Gaming | Film | TV
Gaming | Film | TV

Speaking to David J Peterson, Game of Thrones language creator, about sandwiches

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We spoke to the man who invented the Dothraki and Valyrian languages like it wasn’t no thing at all.

David J Peterson creates languages for a living. It’s a rather rad job, but as proven by David’s meticulous methodology, it isn’t as simple as making stuff up. Discovering the love of languages late in life, his passion and talent is nothing short of brilliant. He promised not to kill me.

 

What did you have for dinner?
Sandwiches.

Decent?
Ah, they were pretty good. I actually had a real craving for a Subway seafood sandwich, but they don’t serve it anymore. So we went to another place for one.

You trust seafood sandwiches?
I’ve made it this far and I’m not dead yet. If five to ten years down the line, something bursts out of my chest, then you’ll know, apparently I made some mistakes in the past.

So you created Dothraki – how the hell…?
Well, with Dothraki it was different to something like Defiance [Syfy TV series where humans and aliens co-exist on Earth] because I was starting with some existing material that was already in the George R R Martin books. So I analysed the material, figured out what I thought it meant and how I thought it worked. Once I’d figured that out, I had to adhere to it so that everything I created thereafter fit what had existed thus far.

The few Dothraki words in place, were they a help or a hindrance?
It limited me in certain ways, mainly how I could order words and phrases – it determined the major word ordering of sentences, adjectives and nouns.  So I just figured out everything that was present and just kind of filled in the gaps. It wasn’t too bad – I’ve seen some examples in other fantasy novels which could have been worse. For not having a full language behind it, it was very well done.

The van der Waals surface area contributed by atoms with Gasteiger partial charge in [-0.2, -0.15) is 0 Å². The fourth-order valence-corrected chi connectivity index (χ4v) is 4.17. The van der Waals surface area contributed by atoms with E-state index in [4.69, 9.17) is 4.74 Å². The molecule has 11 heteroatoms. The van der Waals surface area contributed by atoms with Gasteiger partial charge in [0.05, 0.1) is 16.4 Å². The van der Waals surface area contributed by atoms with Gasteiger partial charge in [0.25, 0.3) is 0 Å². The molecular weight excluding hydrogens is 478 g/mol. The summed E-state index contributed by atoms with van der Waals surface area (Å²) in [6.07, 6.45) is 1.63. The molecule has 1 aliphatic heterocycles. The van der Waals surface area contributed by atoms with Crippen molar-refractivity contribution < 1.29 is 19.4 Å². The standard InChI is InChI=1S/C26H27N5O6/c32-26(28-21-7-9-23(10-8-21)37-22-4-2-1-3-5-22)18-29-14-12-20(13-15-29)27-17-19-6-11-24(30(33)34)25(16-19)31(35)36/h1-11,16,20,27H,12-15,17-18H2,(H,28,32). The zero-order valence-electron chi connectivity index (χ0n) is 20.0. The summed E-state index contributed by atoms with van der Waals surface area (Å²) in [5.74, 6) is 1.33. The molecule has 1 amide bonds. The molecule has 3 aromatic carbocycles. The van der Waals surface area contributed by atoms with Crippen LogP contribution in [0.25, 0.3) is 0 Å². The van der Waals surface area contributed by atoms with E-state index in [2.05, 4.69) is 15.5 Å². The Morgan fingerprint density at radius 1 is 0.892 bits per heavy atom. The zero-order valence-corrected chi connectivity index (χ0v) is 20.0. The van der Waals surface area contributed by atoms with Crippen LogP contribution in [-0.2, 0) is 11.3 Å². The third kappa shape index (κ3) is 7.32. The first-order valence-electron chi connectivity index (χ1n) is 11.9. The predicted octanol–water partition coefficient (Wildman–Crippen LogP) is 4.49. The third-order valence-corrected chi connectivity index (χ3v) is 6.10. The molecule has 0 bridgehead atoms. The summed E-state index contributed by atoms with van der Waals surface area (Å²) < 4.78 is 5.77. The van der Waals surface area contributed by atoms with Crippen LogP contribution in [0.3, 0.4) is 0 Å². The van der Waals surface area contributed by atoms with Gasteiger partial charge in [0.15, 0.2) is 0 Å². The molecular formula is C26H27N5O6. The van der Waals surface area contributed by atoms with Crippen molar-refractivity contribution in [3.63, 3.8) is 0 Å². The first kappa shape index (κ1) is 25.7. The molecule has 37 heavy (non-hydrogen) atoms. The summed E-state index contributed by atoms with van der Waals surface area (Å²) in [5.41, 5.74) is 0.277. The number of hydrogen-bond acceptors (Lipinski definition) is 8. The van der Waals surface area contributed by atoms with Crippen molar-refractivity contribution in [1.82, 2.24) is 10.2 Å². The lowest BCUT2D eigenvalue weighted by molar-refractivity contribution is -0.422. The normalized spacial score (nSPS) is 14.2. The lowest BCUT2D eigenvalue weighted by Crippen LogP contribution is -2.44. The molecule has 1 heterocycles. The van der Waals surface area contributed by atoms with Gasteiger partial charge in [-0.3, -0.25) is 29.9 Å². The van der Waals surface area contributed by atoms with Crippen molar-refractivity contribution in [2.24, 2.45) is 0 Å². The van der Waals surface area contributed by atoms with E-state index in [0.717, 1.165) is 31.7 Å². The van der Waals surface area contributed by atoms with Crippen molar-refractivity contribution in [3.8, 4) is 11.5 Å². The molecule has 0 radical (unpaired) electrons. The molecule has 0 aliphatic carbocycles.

Why is there a need for such a structured approach?
The question is what would you be creating? If you just went through word for word and replaced every word with whatever form you came up with, all you’d be doing is creating a very uncooperative way of speaking English.

khal drogo game of thrones

Shitty, butchered English?
Yeah, English in a different form, one that nobody would understand. So if you’re going with the conceit that what you’re creating is a fantasy language in a fantasy world that is supposed to be realistic, then you have to be realistic in all aspects. So Geroge R R Martin was realistic in creating the various races of his world, and to honour that you have to do it with the languages too. That’s where I come in: you start with an old form of the language and you evolve it, and you produce something that looks, in effect, like a natural language.

Why’s it so important?
There’s a greater level of access. Back in the 80s, the audience was pretty much the same, but they weren’t communicating with one another to the extent that we are now. You see a movie in 1983, you might have an idea about it, you might talk about it with a few of your friends, but how are you communicating with the larger outside world? Whereas now people are talking instantaneously. This raises the level of analysis and interaction. The moment someone has an idea online, they’re sharing it, that’s what we do nowadays. So this raises the audience’s level of awareness and expectations. It really is fan expectation, when fans expect that level of realism then it’s on the producers to deliver that.